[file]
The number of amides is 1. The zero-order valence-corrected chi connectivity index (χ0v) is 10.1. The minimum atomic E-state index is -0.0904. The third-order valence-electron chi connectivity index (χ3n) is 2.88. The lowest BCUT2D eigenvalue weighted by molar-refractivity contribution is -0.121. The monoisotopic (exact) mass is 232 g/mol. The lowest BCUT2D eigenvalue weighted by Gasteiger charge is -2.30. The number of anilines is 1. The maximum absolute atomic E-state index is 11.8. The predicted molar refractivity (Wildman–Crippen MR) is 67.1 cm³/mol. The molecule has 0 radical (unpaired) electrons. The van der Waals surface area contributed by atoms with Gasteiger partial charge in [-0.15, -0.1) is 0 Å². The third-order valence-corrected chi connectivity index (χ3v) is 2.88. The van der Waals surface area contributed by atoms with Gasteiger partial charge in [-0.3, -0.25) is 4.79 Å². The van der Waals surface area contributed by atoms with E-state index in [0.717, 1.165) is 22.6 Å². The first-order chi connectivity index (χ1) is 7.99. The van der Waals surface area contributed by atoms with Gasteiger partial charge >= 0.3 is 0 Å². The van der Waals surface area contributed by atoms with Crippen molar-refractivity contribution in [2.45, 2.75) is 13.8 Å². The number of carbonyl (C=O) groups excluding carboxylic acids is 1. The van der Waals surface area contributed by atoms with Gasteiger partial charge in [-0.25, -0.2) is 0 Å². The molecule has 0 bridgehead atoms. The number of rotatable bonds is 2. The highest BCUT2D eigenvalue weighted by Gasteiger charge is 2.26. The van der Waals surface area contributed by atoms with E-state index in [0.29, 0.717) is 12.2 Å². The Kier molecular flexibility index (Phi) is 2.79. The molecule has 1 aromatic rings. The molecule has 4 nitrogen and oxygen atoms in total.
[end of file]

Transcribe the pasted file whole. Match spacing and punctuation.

The number of amides is 1. The zero-order valence-corrected chi connectivity index (χ0v) is 10.1. The minimum atomic E-state index is -0.0904. The third-order valence-electron chi connectivity index (χ3n) is 2.88. The lowest BCUT2D eigenvalue weighted by molar-refractivity contribution is -0.121. The monoisotopic (exact) mass is 232 g/mol. The lowest BCUT2D eigenvalue weighted by Gasteiger charge is -2.30. The number of anilines is 1. The maximum absolute atomic E-state index is 11.8. The predicted molar refractivity (Wildman–Crippen MR) is 67.1 cm³/mol. The molecule has 0 radical (unpaired) electrons. The van der Waals surface area contributed by atoms with Gasteiger partial charge in [-0.15, -0.1) is 0 Å². The third-order valence-corrected chi connectivity index (χ3v) is 2.88. The van der Waals surface area contributed by atoms with Gasteiger partial charge in [-0.3, -0.25) is 4.79 Å². The van der Waals surface area contributed by atoms with E-state index in [0.717, 1.165) is 22.6 Å². The first-order chi connectivity index (χ1) is 7.99. The van der Waals surface area contributed by atoms with Gasteiger partial charge >= 0.3 is 0 Å². The van der Waals surface area contributed by atoms with Crippen molar-refractivity contribution in [2.45, 2.75) is 13.8 Å². The number of carbonyl (C=O) groups excluding carboxylic acids is 1. The van der Waals surface area contributed by atoms with Gasteiger partial charge in [-0.25, -0.2) is 0 Å². The molecule has 0 bridgehead atoms. The number of rotatable bonds is 2. The highest BCUT2D eigenvalue weighted by Gasteiger charge is 2.26. The van der Waals surface area contributed by atoms with E-state index in [0.29, 0.717) is 12.2 Å². The Kier molecular flexibility index (Phi) is 2.79. The molecule has 1 aromatic rings. The molecule has 4 nitrogen and oxygen atoms in total.